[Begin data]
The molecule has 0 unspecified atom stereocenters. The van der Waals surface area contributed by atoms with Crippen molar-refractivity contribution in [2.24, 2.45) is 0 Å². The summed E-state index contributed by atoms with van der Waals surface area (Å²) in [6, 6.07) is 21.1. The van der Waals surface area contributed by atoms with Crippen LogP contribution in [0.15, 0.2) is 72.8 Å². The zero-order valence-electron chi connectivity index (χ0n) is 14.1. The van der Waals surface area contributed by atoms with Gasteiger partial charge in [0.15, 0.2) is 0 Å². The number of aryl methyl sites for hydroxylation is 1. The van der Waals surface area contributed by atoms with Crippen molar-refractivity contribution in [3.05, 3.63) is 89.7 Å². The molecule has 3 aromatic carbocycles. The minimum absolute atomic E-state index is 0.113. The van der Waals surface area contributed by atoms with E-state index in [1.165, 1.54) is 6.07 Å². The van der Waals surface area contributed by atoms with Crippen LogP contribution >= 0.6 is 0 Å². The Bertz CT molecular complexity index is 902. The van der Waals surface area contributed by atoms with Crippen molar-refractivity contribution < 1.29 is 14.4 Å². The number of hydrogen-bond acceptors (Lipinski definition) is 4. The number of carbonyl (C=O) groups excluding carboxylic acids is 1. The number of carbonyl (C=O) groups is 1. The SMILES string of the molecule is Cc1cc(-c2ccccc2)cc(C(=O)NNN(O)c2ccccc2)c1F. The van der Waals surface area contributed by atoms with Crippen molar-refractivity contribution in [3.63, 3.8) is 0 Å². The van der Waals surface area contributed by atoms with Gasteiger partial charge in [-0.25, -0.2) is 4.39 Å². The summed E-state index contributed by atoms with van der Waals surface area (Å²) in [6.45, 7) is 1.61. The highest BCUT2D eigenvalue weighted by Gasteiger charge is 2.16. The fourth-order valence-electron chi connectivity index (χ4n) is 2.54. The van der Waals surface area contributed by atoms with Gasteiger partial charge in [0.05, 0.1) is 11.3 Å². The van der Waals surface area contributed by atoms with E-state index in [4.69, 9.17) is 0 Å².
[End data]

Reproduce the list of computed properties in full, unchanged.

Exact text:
The molecule has 0 unspecified atom stereocenters. The van der Waals surface area contributed by atoms with Crippen molar-refractivity contribution in [2.24, 2.45) is 0 Å². The summed E-state index contributed by atoms with van der Waals surface area (Å²) in [6, 6.07) is 21.1. The van der Waals surface area contributed by atoms with Crippen LogP contribution in [0.15, 0.2) is 72.8 Å². The zero-order valence-electron chi connectivity index (χ0n) is 14.1. The van der Waals surface area contributed by atoms with Gasteiger partial charge in [0.15, 0.2) is 0 Å². The number of aryl methyl sites for hydroxylation is 1. The van der Waals surface area contributed by atoms with Crippen molar-refractivity contribution in [3.05, 3.63) is 89.7 Å². The molecule has 3 aromatic carbocycles. The minimum absolute atomic E-state index is 0.113. The van der Waals surface area contributed by atoms with E-state index in [1.165, 1.54) is 6.07 Å². The van der Waals surface area contributed by atoms with Crippen LogP contribution >= 0.6 is 0 Å². The Bertz CT molecular complexity index is 902. The van der Waals surface area contributed by atoms with Crippen molar-refractivity contribution < 1.29 is 14.4 Å². The number of hydrogen-bond acceptors (Lipinski definition) is 4. The number of carbonyl (C=O) groups excluding carboxylic acids is 1. The number of carbonyl (C=O) groups is 1. The SMILES string of the molecule is Cc1cc(-c2ccccc2)cc(C(=O)NNN(O)c2ccccc2)c1F. The van der Waals surface area contributed by atoms with Crippen molar-refractivity contribution in [3.63, 3.8) is 0 Å². The van der Waals surface area contributed by atoms with Gasteiger partial charge in [-0.25, -0.2) is 4.39 Å². The summed E-state index contributed by atoms with van der Waals surface area (Å²) in [6.45, 7) is 1.61. The highest BCUT2D eigenvalue weighted by Gasteiger charge is 2.16. The fourth-order valence-electron chi connectivity index (χ4n) is 2.54. The van der Waals surface area contributed by atoms with Gasteiger partial charge in [0.05, 0.1) is 11.3 Å². The van der Waals surface area contributed by atoms with E-state index in [4.69, 9.17) is 0 Å².